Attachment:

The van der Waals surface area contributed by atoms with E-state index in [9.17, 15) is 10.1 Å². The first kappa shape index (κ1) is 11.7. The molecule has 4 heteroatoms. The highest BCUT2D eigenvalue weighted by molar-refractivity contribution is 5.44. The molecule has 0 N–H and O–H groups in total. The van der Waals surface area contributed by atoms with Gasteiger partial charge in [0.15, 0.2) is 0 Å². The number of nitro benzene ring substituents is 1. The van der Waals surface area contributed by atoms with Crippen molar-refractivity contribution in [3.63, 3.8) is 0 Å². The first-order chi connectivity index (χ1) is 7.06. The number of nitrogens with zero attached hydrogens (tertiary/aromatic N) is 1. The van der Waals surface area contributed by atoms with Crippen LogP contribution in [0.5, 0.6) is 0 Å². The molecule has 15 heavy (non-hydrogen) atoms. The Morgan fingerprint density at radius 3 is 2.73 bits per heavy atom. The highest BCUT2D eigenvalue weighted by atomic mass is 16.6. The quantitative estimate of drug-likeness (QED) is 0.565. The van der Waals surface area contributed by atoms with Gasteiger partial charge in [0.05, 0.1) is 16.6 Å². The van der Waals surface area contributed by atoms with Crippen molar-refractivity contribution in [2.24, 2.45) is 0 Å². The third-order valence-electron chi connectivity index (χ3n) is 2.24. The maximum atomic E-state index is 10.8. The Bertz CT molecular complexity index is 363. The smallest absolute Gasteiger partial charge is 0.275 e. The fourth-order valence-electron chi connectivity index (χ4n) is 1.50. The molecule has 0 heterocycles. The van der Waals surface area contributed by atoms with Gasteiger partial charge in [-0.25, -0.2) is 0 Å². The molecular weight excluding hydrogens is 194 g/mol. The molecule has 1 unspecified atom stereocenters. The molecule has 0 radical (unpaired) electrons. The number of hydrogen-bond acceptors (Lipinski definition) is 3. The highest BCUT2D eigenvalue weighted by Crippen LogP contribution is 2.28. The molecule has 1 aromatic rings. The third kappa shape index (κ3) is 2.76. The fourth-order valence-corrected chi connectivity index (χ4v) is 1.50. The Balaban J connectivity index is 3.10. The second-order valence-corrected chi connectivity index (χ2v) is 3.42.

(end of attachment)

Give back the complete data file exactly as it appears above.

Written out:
The van der Waals surface area contributed by atoms with E-state index in [9.17, 15) is 10.1 Å². The first kappa shape index (κ1) is 11.7. The molecule has 4 heteroatoms. The highest BCUT2D eigenvalue weighted by molar-refractivity contribution is 5.44. The molecule has 0 N–H and O–H groups in total. The van der Waals surface area contributed by atoms with Gasteiger partial charge in [0.15, 0.2) is 0 Å². The number of nitro benzene ring substituents is 1. The van der Waals surface area contributed by atoms with Crippen molar-refractivity contribution in [3.63, 3.8) is 0 Å². The first-order chi connectivity index (χ1) is 7.06. The number of nitrogens with zero attached hydrogens (tertiary/aromatic N) is 1. The van der Waals surface area contributed by atoms with Crippen LogP contribution in [0.5, 0.6) is 0 Å². The molecule has 15 heavy (non-hydrogen) atoms. The Morgan fingerprint density at radius 3 is 2.73 bits per heavy atom. The highest BCUT2D eigenvalue weighted by atomic mass is 16.6. The quantitative estimate of drug-likeness (QED) is 0.565. The van der Waals surface area contributed by atoms with Gasteiger partial charge in [0.05, 0.1) is 16.6 Å². The van der Waals surface area contributed by atoms with Crippen molar-refractivity contribution in [2.24, 2.45) is 0 Å². The third-order valence-electron chi connectivity index (χ3n) is 2.24. The maximum atomic E-state index is 10.8. The Bertz CT molecular complexity index is 363. The smallest absolute Gasteiger partial charge is 0.275 e. The fourth-order valence-electron chi connectivity index (χ4n) is 1.50. The molecule has 0 heterocycles. The van der Waals surface area contributed by atoms with Gasteiger partial charge in [-0.25, -0.2) is 0 Å². The molecular weight excluding hydrogens is 194 g/mol. The molecule has 1 unspecified atom stereocenters. The molecule has 0 radical (unpaired) electrons. The number of hydrogen-bond acceptors (Lipinski definition) is 3. The highest BCUT2D eigenvalue weighted by Crippen LogP contribution is 2.28. The molecule has 1 aromatic rings. The third kappa shape index (κ3) is 2.76. The fourth-order valence-corrected chi connectivity index (χ4v) is 1.50. The Balaban J connectivity index is 3.10. The second-order valence-corrected chi connectivity index (χ2v) is 3.42.